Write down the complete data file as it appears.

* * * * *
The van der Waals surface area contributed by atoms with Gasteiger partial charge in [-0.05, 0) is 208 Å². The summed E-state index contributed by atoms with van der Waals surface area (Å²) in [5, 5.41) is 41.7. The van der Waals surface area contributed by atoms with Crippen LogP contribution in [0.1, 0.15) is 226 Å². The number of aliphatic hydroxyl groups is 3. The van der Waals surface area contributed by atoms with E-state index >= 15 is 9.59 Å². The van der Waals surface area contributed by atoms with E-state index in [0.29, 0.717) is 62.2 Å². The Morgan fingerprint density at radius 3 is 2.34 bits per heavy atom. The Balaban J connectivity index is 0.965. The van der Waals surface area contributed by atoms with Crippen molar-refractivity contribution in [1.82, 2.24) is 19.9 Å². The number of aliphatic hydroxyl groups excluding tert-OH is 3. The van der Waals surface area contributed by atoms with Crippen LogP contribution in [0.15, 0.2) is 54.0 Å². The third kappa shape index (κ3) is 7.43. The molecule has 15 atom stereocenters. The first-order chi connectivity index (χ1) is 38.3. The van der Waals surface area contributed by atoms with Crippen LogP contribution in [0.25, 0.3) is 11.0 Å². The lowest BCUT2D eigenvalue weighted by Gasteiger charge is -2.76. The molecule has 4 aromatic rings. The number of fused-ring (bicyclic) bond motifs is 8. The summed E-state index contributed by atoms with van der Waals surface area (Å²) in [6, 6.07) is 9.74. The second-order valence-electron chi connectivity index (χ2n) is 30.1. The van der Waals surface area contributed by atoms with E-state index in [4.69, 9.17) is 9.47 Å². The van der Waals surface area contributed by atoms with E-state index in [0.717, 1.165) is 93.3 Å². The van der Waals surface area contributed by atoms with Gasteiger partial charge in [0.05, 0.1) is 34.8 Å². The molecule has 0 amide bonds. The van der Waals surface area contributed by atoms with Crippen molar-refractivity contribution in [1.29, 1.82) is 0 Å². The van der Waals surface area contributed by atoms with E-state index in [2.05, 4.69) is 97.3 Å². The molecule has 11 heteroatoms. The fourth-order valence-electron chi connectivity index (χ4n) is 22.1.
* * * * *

The van der Waals surface area contributed by atoms with Gasteiger partial charge in [-0.05, 0) is 208 Å². The summed E-state index contributed by atoms with van der Waals surface area (Å²) in [5, 5.41) is 41.7. The van der Waals surface area contributed by atoms with Crippen LogP contribution in [0.1, 0.15) is 226 Å². The number of aliphatic hydroxyl groups is 3. The van der Waals surface area contributed by atoms with E-state index >= 15 is 9.59 Å². The van der Waals surface area contributed by atoms with E-state index in [0.29, 0.717) is 62.2 Å². The Morgan fingerprint density at radius 3 is 2.34 bits per heavy atom. The Balaban J connectivity index is 0.965. The van der Waals surface area contributed by atoms with Crippen molar-refractivity contribution in [1.82, 2.24) is 19.9 Å². The number of aliphatic hydroxyl groups excluding tert-OH is 3. The van der Waals surface area contributed by atoms with Crippen LogP contribution in [0.15, 0.2) is 54.0 Å². The third kappa shape index (κ3) is 7.43. The molecule has 15 atom stereocenters. The first-order chi connectivity index (χ1) is 38.3. The van der Waals surface area contributed by atoms with Crippen LogP contribution in [0.25, 0.3) is 11.0 Å². The lowest BCUT2D eigenvalue weighted by Gasteiger charge is -2.76. The molecule has 4 aromatic rings. The number of fused-ring (bicyclic) bond motifs is 8. The summed E-state index contributed by atoms with van der Waals surface area (Å²) in [6, 6.07) is 9.74. The second-order valence-electron chi connectivity index (χ2n) is 30.1. The van der Waals surface area contributed by atoms with E-state index in [4.69, 9.17) is 9.47 Å². The van der Waals surface area contributed by atoms with E-state index in [0.717, 1.165) is 93.3 Å². The van der Waals surface area contributed by atoms with Gasteiger partial charge in [0.05, 0.1) is 34.8 Å². The molecule has 0 amide bonds. The van der Waals surface area contributed by atoms with Crippen molar-refractivity contribution in [1.29, 1.82) is 0 Å². The van der Waals surface area contributed by atoms with E-state index in [2.05, 4.69) is 97.3 Å². The molecule has 11 heteroatoms. The fourth-order valence-electron chi connectivity index (χ4n) is 22.1.